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Cave Exploration

Sub Section: Parks & Gardens Museums Shoppings Scuba Diving Rock Climbing/Trekking Surfing & Sailing Cave Exploration Bull Fight/Camel Race


Oman offers some of the most hair-raising cave exploration in the world and should only be attempted by experienced, fit cavers, preferably accompanied by someone who has traversed the caves before.

Majlis al Jinn

One of the most famous caves is the 'Majlis al Jinn', which is the second largest underground chamber in the world. This is an extremely difficult cave to negotiate, and it is important that the expedition is not undertaken lightly and without professional guidance.

To enter the cave, one must initially be lowered down on a free-hanging rappel. There are two drops into the chamber: one of over 150m and the other of almost 120m. (Don't forget, you also have to climb back up these ropes when the expedition is over, so be honest about Majlis al Jinn caveyour fitness levels!). At the foot of these drops is a half-domed space around 120m high and covering an area of around 60,000m2. This is the Majlis Cave which is dwarfed only by the Sarawak Chamber in Malaysian Borneo.

Hota Cave

A popular cave for the less intrepid (although this certainly must not be considered by unaccompanied amateurs) is Hota Cave which comprises an underground cavern and subterranean lake system. Hota Cave is a 2.7km tunnel which runs in a north-south direction through the Hajar Mountains. There are many offshoots to the main tunnel, but so far, only approximately 5km have been charted by experienced cavers. Do not attempt to wander from the main path.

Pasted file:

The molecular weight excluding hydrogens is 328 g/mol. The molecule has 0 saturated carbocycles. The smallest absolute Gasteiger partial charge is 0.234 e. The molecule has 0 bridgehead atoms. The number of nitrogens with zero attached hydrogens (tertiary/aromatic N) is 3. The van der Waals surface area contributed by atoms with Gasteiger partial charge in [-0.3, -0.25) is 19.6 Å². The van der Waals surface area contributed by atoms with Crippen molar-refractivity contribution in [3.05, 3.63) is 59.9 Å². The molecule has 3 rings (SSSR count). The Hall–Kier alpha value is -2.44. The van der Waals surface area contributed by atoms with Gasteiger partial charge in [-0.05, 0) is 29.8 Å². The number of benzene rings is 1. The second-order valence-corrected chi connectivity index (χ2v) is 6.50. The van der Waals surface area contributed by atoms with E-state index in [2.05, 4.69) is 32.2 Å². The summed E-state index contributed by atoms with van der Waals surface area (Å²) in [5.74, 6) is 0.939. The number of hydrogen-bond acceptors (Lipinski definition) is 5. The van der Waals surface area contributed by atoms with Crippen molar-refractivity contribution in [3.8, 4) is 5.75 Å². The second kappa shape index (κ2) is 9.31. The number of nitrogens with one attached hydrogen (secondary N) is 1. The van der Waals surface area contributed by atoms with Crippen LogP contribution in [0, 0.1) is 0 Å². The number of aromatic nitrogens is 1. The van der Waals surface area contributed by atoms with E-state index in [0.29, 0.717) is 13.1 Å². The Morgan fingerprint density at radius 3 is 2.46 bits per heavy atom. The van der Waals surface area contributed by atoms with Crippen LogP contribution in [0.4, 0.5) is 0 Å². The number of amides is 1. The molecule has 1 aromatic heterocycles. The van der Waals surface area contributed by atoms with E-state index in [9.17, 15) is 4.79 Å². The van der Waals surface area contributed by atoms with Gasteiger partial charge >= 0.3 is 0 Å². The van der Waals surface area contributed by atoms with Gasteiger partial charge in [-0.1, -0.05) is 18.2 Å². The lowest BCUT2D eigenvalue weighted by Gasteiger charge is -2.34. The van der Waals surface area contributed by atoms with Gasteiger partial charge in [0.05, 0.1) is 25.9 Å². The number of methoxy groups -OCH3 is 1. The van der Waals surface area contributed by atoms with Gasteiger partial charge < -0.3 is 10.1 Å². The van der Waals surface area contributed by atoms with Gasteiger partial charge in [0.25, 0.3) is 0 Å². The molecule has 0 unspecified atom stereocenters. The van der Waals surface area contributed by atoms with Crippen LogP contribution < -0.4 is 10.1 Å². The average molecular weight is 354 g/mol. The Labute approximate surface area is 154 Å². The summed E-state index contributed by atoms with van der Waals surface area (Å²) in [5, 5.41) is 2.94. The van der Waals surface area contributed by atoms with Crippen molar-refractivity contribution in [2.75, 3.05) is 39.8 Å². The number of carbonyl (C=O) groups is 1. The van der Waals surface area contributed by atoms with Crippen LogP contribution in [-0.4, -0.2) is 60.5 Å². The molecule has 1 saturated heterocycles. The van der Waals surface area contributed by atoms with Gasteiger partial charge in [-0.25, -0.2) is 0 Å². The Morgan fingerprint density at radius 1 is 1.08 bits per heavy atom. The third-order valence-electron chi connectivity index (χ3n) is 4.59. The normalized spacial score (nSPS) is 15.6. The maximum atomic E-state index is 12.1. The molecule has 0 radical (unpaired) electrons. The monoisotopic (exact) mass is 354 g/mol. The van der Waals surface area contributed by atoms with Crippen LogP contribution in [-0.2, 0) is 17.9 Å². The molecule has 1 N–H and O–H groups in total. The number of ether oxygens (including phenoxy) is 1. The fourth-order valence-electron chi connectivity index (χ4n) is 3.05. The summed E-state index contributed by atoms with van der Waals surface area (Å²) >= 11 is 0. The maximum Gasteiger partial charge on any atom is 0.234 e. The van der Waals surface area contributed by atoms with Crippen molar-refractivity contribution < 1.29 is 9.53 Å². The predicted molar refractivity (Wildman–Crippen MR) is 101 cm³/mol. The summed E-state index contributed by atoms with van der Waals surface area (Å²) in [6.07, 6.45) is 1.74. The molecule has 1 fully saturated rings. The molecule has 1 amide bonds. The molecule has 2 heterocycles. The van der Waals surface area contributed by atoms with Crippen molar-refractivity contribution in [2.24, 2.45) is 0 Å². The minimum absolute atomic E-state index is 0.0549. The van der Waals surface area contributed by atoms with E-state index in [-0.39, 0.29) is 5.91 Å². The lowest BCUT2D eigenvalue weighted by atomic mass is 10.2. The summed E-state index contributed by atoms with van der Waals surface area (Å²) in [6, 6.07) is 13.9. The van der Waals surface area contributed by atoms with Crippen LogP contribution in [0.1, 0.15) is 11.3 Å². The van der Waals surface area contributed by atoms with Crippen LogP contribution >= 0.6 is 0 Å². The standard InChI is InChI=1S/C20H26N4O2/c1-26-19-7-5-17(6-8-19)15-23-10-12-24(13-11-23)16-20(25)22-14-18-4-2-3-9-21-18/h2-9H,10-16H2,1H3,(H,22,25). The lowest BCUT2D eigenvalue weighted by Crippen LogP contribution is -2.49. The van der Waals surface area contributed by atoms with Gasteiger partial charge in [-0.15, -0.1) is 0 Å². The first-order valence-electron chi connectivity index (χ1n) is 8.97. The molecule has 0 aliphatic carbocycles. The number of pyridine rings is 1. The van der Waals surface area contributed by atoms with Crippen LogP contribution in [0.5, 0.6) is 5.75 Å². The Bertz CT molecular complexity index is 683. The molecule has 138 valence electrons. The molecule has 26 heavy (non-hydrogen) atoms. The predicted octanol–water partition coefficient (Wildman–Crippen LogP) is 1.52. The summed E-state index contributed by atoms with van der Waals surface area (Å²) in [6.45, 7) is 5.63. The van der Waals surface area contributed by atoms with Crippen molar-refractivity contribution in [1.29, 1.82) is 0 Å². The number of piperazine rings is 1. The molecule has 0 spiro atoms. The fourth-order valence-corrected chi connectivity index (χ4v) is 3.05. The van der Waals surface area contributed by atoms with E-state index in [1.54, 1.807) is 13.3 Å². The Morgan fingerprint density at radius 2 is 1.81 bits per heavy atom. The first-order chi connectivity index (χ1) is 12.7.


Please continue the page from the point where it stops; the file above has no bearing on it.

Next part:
There are two entries to Hota Cave: the Al Fallah entrance, which is taken through a large gaping entrance below a cliff overhang; or the al Hota entrance which is strictly for experienced cavers. The latter entry must not be undertaken without ropes, safety equipment and a guide as it involves fairly perilous scrambles down slippery rock faces. Within the Hota Cave is the subterranean lake which is home to unusual species of aquatic animals such as blind fish which sense their way around the lake with feelers. The main lake within the cave system is around 800m long, but please do not be tempted to swim in the waters and disturb the delicate eco-system.

The main chamber of Hota Cave is around the size of the Al Bustan Palace Hotel's ballroom and contains some magnificent cave formations, stalactites, stalagmites, and columns which have evolved over millions of years. These beautiful structures are delicately coloured in shades of pink, yellow, gold, beige and grey The cave Web site www.alhootacave.com  .

Teyq Cave

What is possibly the largest sinkhole in the world, Teyq Cave, is located between Taqa and Mirbat. The sinkhole has two wadis, which replenish the pool when it rains. To find out more about this natural 'wonder', you may wish to contact the Sultan Qaboos University Earth Science Department who is an expert on Oman's geology

If you are caving, do not forget your equipment. You will need:

  1. Two heavy-duty flashlights - replace the batteries before your trip and ensure the torches are in perfect working order

  2. Extra batteries and bulbs

  3. Climbing helmet

  4. Plenty of water and high-carbohydrate snacks

  5. Good hiking boots and light-weight climbing clothing

Many caves in Oman are, essentially, underground wadis. Do not attempt any cave exploration if you suspect it may rain, or if it has recently rained in the area. Flash floods can be fatal.
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